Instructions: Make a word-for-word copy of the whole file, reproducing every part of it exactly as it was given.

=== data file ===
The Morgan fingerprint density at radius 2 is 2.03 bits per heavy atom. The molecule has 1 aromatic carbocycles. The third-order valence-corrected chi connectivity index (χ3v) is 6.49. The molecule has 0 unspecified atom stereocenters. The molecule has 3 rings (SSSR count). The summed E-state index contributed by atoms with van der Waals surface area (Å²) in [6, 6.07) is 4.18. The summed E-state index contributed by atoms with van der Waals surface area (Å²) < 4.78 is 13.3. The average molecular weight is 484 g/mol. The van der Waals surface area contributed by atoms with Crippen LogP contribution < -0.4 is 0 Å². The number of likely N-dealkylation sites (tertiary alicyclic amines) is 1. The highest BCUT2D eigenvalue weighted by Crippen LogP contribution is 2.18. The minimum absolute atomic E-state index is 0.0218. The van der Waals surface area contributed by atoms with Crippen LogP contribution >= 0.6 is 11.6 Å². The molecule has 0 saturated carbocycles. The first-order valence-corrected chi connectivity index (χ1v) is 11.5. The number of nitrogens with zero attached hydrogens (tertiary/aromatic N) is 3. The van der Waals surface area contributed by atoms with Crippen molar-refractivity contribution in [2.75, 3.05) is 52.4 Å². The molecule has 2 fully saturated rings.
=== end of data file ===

The Morgan fingerprint density at radius 2 is 2.03 bits per heavy atom. The molecule has 1 aromatic carbocycles. The third-order valence-corrected chi connectivity index (χ3v) is 6.49. The molecule has 0 unspecified atom stereocenters. The molecule has 3 rings (SSSR count). The summed E-state index contributed by atoms with van der Waals surface area (Å²) in [6, 6.07) is 4.18. The summed E-state index contributed by atoms with van der Waals surface area (Å²) < 4.78 is 13.3. The average molecular weight is 484 g/mol. The van der Waals surface area contributed by atoms with Crippen LogP contribution < -0.4 is 0 Å². The number of likely N-dealkylation sites (tertiary alicyclic amines) is 1. The highest BCUT2D eigenvalue weighted by Crippen LogP contribution is 2.18. The minimum absolute atomic E-state index is 0.0218. The van der Waals surface area contributed by atoms with Crippen LogP contribution >= 0.6 is 11.6 Å². The molecule has 0 saturated carbocycles. The first-order valence-corrected chi connectivity index (χ1v) is 11.5. The number of nitrogens with zero attached hydrogens (tertiary/aromatic N) is 3. The van der Waals surface area contributed by atoms with Crippen molar-refractivity contribution in [2.75, 3.05) is 52.4 Å². The molecule has 2 fully saturated rings.